Another BD Music Format?

This morning I read that yet another physical “high fidelity” music-only format has entered the marketplace. Some weeks ago, I wrote a short piece on the efforts of msm studios in Berlin to push their “proprietary” format (which is nothing more than a standard Blu-ray disc that utilizes the colored buttons to avoid the requirement to a video monitor to navigate the discs) called Pure Audio Blu-ray. Last month Universal Music Group launched a web site called hifipureaudio.com, which is offering a select group of Blu-ray music-only discs in France.

The discs contain three copies of the original 2.0 channel stereo program coded as 96 kHz/24-bits, DTS HD Master Audio or Dolby TrueHD. Users can also download CD quality FLAC or 320 kbps MP3 files from the site with a code included with the packaging of the discs.

So does this format breath new life into music-only physical discs. Do you think consumers will flock to the concept of buying yet another version of their favorite albums in the BD format? As I said previously, I don’t think so. The time for better quality physical discs (as SA-CDs, DVD-Audio or BD) has passed. We’ve moved on to better quality digital downloads, as long as we stay with PCM encoded transfers done well.

There was an interesting sentence in the piece that stated, “Some purists noted that, while 24bit/96khz is an undeniable achievement, it is still a sampling process, whereas SACD with its Direct Stream Digital (DSD) is closer to the analogue signal of a vinyl.” It seems an uninformed DSD advocate got their two cents into the article. That someone actually believes and would publish that DSD is not a sampling process is amazing! It is and is no closer to the “signal” of vinyl than HD-Audio encoded using PCM. I can only applaud Universal for not reverting back to SA-CD as a “high fidelity” physical format.

My argument with these music-only Blu-ray discs is twofold.

First, the world has moved to downloads one track at a time. At the present time my iTrax.com HD-Audio download site is pretty evenly split between customers that purchase entire albums and those that purchase an individual track. People want the tunes that they enjoy and downloading gives them the option to avoid purchasing more tracks than they want.

Secondly, there isn’t really any benefit from pressing old standard definition masters onto new high definition audio-capable discs. This goes back to the whole “provenance” issue that I’ve discussed previously. By reissuing a classic Rolling Stones sampler from the Universal vault in 96/24, the fidelity of the original master tape defines the level of the new transfer to BD. I would hope that the original masters were actually used during the transfers…but there’s no guarantee of that. Purchasers of the new “high fidelity pure audio Blu-rays might be getting an existing digital file that has been upconverted to “HD”. Who knows?

I’m all about trying to advance the quality of music of any era. And perhaps the Universal Music Group will find success with their approach…although I doubt it. I support Blu-ray for music if the material that is pressed into the pits on the disc is actually newly recorded and has dynamic range and frequencies that are not part of standard definition recordings AND has surround mixes AND has HD-Video AND has other compelling content. As a carrier of “high fidelity” audio…I’ll pass.

Dr. AIX

Mark Waldrep, aka Dr. AIX, has been producing and engineering music for over 40 years. He learned electronics as a teenager from his HAM radio father while learning to play the guitar. Mark received the first doctorate in music composition from UCLA in 1986 for a "binaural" electronic music composition. Other advanced degrees include an MS in computer science, an MFA/MA in music, BM in music and a BA in art. As an engineer and producer, Mark has worked on projects for the Rolling Stones, 311, Tool, KISS, Blink 182, Blues Traveler, Britney Spears, the San Francisco Symphony, The Dover Quartet, Willie Nelson, Paul Williams, The Allman Brothers, Bad Company and many more. Dr. Waldrep has been an innovator when it comes to multimedia and music. He created the first enhanced CDs in the 90s, the first DVD-Videos released in the U.S., the first web-connected DVD, the first DVD-Audio title, the first music Blu-ray disc and the first 3D Music Album. Additionally, he launched the first High Definition Music Download site in 2007 called iTrax.com. A frequency speaker at audio events, author of numerous articles, Dr. Waldrep is currently writing a book on the production and reproduction of high-end music called, "High-End Audio: A Practical Guide to Production and Playback". The book should be completed in the fall of 2013.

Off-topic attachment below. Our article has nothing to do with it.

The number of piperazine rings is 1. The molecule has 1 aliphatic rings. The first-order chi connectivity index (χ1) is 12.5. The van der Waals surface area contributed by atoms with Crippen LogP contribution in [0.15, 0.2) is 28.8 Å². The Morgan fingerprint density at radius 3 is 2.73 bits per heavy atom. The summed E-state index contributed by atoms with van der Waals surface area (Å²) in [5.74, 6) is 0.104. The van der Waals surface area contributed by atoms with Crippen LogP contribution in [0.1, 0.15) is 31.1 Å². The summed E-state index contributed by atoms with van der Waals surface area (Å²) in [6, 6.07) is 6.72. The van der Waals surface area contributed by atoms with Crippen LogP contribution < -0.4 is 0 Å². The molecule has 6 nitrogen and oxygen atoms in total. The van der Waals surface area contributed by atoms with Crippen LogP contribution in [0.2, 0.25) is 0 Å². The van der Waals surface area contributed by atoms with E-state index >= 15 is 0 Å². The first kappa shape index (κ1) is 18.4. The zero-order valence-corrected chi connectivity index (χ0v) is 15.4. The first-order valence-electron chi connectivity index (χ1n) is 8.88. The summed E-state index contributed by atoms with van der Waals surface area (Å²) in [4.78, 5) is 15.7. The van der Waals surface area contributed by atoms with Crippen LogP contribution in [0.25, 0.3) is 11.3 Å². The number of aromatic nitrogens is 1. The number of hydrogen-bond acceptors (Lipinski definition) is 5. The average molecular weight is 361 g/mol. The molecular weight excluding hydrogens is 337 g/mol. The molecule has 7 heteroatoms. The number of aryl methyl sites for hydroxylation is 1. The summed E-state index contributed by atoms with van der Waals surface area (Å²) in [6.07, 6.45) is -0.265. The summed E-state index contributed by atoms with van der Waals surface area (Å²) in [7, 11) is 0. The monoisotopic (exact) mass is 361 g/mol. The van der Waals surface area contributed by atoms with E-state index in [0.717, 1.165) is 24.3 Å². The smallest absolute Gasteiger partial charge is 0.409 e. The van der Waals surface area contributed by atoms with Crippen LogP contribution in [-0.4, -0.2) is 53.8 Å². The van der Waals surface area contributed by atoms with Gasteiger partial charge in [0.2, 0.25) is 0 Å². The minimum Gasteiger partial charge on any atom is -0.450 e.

One thought on “Another BD Music Format?

  • June 17, 2013 at 5:15 pm
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    Another fascinating article Mark. I think the ‘proprietary’ UMG format is actually an AES standard? See http://www.aes.org/standards/blog/2009/8/aes-x188 and http://www.aes.org/standards/meetings/init-projects/aes-x188-init.cfm. A copy of the completed standard is online: http://www.opusproductions.com/pdfs/AES-21id_PureAudioBDDisc.pdf

    The question of whether recorded music consumers value physical packages (vs downloads) is interesting, and not necessarily going to end up at zero, just because we are experiencing a trend away from near 100%. *Especially* with audiophiles as opposed to mp3-downloading kids. Audiophiles (we) are a weird bunch, often more like collectors and hoarders and with semi-religious attachments to favourite ‘paths to nirvana’. Don’t expect them to lose the attributes that made them audiophiles in the first place: attributes that tend to meld the music and the objects that reproduce it into a whole. Objects that include the ‘parcels of stored music’. Did I say it’s weird? 😉

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